The more you learn, the more you realize you don’t know.

A teacher told me that sentence right before I started my first semester of college. I still hear her in the back of my head because it continues to ring true throughout my life.

First, I was introduced to peanuts. They come from a can, right? Well, actually, there are several varieties and one of them a Virginia peanut! From Dell Cotton at Virginia Peanut Growers to Belmont Peanuts to Birdsong, our education on peanuts continued throughout the day. Several facts that I find interesting are that it takes less water to grow peanuts than most other nuts and roughly 28,000 acres of peanuts are planted in Virginia every year. I also found it interesting that how they dry their peanuts. They do it on the trailer itself!

On Friday, our day began at Smithfield Foods. Our hosts gave us a great tour and provided a great lunch. I was impressed with the Research & Development projects and was secretly happy that we did not see any pigs getting slaughtered. Our hosts were very open about their challenges and how they manage them, and I was surprised to learn that they deal with not one, but two unions. Having worked at a union manufacturing facility, I was curious to learn more and wondered how they manage two union contracts simultaneously.

Friday continued to be a fascinating day with two more intriguing stops. The first, a stop at Commonwealth Cotton Gin. Katie, a former VALOR participant, had told me that this was one of her favorite stops and she was correct. I was curious about how they process the commodity. I wasn’t aware that ten percent of the processing is waste and is used to feed to local livestock. Nor was I aware that, unlike corn, the producer cannot be paid until the USDA grades the cotton and returns the data back to the Gin. Our grain license dictates how quickly we have to pay the producers for the commodity. The second stop was at Mr. Paul Rogers’ farm. Here I had the opportunity to learn more about farming equipment and had the opportunity to operate, under the careful hand of Mr. Rogers, his very expensive self-driving tractor.

On Saturday we traveled to Perdue Agribusiness. At work, we had sold Perdue some commodities, but I had no concept of the volume of commodities that they processes. Mr. Keating, being well-versed in Perdue business and also possessing a healthy sense of humor provided an entertaining tour of Perdue facilities. We are lucky that he voluntarily postponed his walk with his dog on the beach. He explained that a large portion of commodities in the past year were shipped to China and Venezuela. I would have guessed China was a frequent destination, but I had no idea Venezuela was one. While I left feeling I missed my opportunity to ask good questions, I did “like” Perdue Agribusiness on Facebook and have been learning from them ever since. Better late than never, I suppose.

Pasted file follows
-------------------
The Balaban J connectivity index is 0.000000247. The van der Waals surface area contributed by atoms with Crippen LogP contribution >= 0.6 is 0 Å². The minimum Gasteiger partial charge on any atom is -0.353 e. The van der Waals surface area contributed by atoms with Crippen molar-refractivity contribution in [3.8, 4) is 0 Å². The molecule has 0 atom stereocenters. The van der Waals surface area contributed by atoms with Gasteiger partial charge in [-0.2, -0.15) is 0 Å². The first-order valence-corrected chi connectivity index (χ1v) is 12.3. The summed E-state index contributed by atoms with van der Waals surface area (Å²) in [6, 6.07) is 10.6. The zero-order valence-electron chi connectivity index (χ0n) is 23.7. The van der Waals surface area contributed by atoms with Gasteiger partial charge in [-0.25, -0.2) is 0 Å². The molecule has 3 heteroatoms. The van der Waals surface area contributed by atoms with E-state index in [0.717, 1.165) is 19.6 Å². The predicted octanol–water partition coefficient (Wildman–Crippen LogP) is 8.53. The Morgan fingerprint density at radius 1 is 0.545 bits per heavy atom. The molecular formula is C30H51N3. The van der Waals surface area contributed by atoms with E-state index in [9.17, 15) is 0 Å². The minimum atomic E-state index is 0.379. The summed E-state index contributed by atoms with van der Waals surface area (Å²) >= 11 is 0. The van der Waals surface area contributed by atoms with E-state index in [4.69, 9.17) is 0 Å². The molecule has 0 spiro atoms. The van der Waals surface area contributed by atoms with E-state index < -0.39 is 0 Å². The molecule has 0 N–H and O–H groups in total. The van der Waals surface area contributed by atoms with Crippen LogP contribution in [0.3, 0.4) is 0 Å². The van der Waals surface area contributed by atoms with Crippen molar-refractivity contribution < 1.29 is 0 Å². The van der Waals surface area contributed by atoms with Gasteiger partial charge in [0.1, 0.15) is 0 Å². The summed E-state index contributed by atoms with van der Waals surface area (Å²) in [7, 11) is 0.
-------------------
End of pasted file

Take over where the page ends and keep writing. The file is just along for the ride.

We finished our day with stops at Quail Cove Organics and Seafield Farm. What struck me about Mr. Bill Jardine was his grit. This was a man who overcame several great hurdles in his business and personal life, yet he is the epitome of graciousness and generosity. Between, donuts, sweet potatoes, and apples, if you left there hungry, it wasn’t his fault. Our last stop was meeting Jenna Hunt, another great example of grit and fearlessness. She confessed that they had very limited knowledge of farming when they relocated from the mid-west, but she dug in and learned. She told of her successes and her failures and how she learned from them. She is not only making a great business, but also teaching her children so much that isn’t found in a textbook.

Lastly, I had a couple of opportunities to talk to Sara Williams and learn how she juggles her work responsibilities with family responsibilities. I am always amazed at the everyday sacrifices women make in order to keep everything afloat.

I think I will classify this experience as a success for several reasons. I was able to keep up with Megan’s schedule in spite of my age; although, and I was able to learn quite a bit about agriculture. I wonder what the Richmond trip will hold in store for us? Will it be just as successful? What will leave me awestruck? Time will tell….

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